Arcata councilman suggests city ditch Pledge of Allegiance as part of council protocols

Councilman Paul Pitino, far left, suggested the council consider ditching the Pledge of Allegiance at meetings. (Screenshot)
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Arcata Councilman Paul Pitino suggested the city consider dropping the Pledge of Allegiance from being part of the protocols to begin council meetings on Wednesday night.

The council was looking at edits and revisions to the city’s protocol manual, something that needs to be done on a regular basis according to Arcata City Manager Karen Diemer.

“I would love to get rid of the flag salute, the Pledge of Allegiance if we could do that,” Pitino told the council. “I don’t know if anyone else is interested in that.”

He suggested the Pledge was introduced as part of an advertising campaign.

“It was introduced to the U.S. by an advertising executive as a way of drumming up support for whatever they were trying to sell and it got accepted into the communities, especially schools,” Pitino said.

“It’s not anywhere in the Constitution or the Bill of Rights that you have to do this,” he added a moment later.

The Pledge of Allegiance was first written in 1892 by Francis Bellamy, a Baptist minister from upstate New York. While working in the promotions department for Youth’s Companion magazine, he was asked to write a new salute to the flag that would be used at a ceremony commemorating the 400th anniversary of Christopher Columbus’ travels. Millions of schoolchildren read it in October 1892 as part of the Columbus Day ceremony and it quickly took root in schools across the nation.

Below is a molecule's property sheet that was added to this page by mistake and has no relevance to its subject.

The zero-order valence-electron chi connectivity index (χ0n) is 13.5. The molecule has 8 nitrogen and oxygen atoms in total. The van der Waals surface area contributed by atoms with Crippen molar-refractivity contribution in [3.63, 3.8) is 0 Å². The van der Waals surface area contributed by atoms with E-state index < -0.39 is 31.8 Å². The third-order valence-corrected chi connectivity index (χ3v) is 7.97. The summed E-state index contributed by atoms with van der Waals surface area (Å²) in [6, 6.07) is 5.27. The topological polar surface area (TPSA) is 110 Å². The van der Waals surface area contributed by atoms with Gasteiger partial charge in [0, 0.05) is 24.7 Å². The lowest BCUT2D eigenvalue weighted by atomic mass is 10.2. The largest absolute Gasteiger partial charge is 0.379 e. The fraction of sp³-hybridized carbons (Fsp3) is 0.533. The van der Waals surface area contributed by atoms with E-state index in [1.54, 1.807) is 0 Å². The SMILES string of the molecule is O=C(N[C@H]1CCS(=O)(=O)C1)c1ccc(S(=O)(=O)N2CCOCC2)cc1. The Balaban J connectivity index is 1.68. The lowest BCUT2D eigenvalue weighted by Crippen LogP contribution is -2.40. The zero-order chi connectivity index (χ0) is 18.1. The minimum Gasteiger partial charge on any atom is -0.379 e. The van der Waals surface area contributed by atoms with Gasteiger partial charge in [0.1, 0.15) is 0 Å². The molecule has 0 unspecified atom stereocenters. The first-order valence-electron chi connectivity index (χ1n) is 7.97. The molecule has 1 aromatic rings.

Pitino was critical of the pledge because he felt it “gets close to being religious in a way or belief mechanism.”

The words “under God” were added to the pledge in 1954 through a federal bill signed by President Dwight Eisenhower.

“I don’t think it has any place in our council meetings,” Pitino said.

Other council members did not express an interest in ditching the pledge.

Councilman Michael Winkler did not believe it was a religious statement.

“To me, it’s an aspiration rather than a statement of fact and I am comfortable with that as an aspiration,” he said.

Pitino urged fellow council members and the public to Google the history.

“All you have to do is hit Google and look at the origin of the Pledge of Allegiance it will give you the whole story,” he said. “I think that each of us could do that and think about it and say, ‘Is that something we want to do or not?’ “

The council did not indicate it will return as a topic of discussion in the future. Other minor changes to the meeting protocol were suggested and will be made by staff.

Ruth Schneider can be reached at 707-441-0520.

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